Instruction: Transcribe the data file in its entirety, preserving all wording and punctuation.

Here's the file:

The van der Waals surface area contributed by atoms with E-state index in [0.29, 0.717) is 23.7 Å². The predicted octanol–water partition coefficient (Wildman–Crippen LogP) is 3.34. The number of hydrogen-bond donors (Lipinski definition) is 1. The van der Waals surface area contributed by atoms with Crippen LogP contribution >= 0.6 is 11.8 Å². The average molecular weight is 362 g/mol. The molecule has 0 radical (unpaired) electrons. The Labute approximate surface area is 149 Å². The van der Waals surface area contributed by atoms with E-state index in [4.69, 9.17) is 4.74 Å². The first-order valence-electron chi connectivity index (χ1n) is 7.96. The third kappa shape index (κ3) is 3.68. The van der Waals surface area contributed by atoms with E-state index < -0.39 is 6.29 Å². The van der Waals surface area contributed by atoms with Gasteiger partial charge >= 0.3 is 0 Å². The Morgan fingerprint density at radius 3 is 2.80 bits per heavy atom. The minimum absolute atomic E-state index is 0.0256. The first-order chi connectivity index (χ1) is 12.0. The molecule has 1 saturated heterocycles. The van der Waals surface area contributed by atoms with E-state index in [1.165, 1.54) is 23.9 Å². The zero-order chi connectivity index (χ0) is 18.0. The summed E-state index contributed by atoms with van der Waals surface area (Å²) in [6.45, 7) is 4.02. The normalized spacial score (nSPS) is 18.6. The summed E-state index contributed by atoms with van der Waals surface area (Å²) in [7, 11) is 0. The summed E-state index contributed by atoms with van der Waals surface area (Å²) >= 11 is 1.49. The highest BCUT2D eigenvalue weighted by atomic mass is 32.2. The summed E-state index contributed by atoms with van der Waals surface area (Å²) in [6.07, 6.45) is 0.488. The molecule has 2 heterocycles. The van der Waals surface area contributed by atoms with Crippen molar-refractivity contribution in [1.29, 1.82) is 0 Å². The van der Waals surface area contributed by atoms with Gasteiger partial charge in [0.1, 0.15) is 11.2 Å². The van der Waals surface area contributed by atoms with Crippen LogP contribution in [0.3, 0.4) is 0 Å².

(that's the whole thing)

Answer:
The van der Waals surface area contributed by atoms with E-state index in [0.29, 0.717) is 23.7 Å². The predicted octanol–water partition coefficient (Wildman–Crippen LogP) is 3.34. The number of hydrogen-bond donors (Lipinski definition) is 1. The van der Waals surface area contributed by atoms with Crippen LogP contribution >= 0.6 is 11.8 Å². The average molecular weight is 362 g/mol. The molecule has 0 radical (unpaired) electrons. The Labute approximate surface area is 149 Å². The van der Waals surface area contributed by atoms with E-state index in [4.69, 9.17) is 4.74 Å². The first-order valence-electron chi connectivity index (χ1n) is 7.96. The third kappa shape index (κ3) is 3.68. The van der Waals surface area contributed by atoms with E-state index < -0.39 is 6.29 Å². The van der Waals surface area contributed by atoms with Gasteiger partial charge >= 0.3 is 0 Å². The Morgan fingerprint density at radius 3 is 2.80 bits per heavy atom. The minimum absolute atomic E-state index is 0.0256. The first-order chi connectivity index (χ1) is 12.0. The molecule has 1 saturated heterocycles. The van der Waals surface area contributed by atoms with E-state index in [1.165, 1.54) is 23.9 Å². The zero-order chi connectivity index (χ0) is 18.0. The summed E-state index contributed by atoms with van der Waals surface area (Å²) in [6.45, 7) is 4.02. The normalized spacial score (nSPS) is 18.6. The summed E-state index contributed by atoms with van der Waals surface area (Å²) in [7, 11) is 0. The summed E-state index contributed by atoms with van der Waals surface area (Å²) >= 11 is 1.49. The highest BCUT2D eigenvalue weighted by atomic mass is 32.2. The summed E-state index contributed by atoms with van der Waals surface area (Å²) in [6.07, 6.45) is 0.488. The molecule has 2 heterocycles. The van der Waals surface area contributed by atoms with Crippen molar-refractivity contribution in [1.29, 1.82) is 0 Å². The van der Waals surface area contributed by atoms with Gasteiger partial charge in [0.1, 0.15) is 11.2 Å². The van der Waals surface area contributed by atoms with Crippen LogP contribution in [0.3, 0.4) is 0 Å².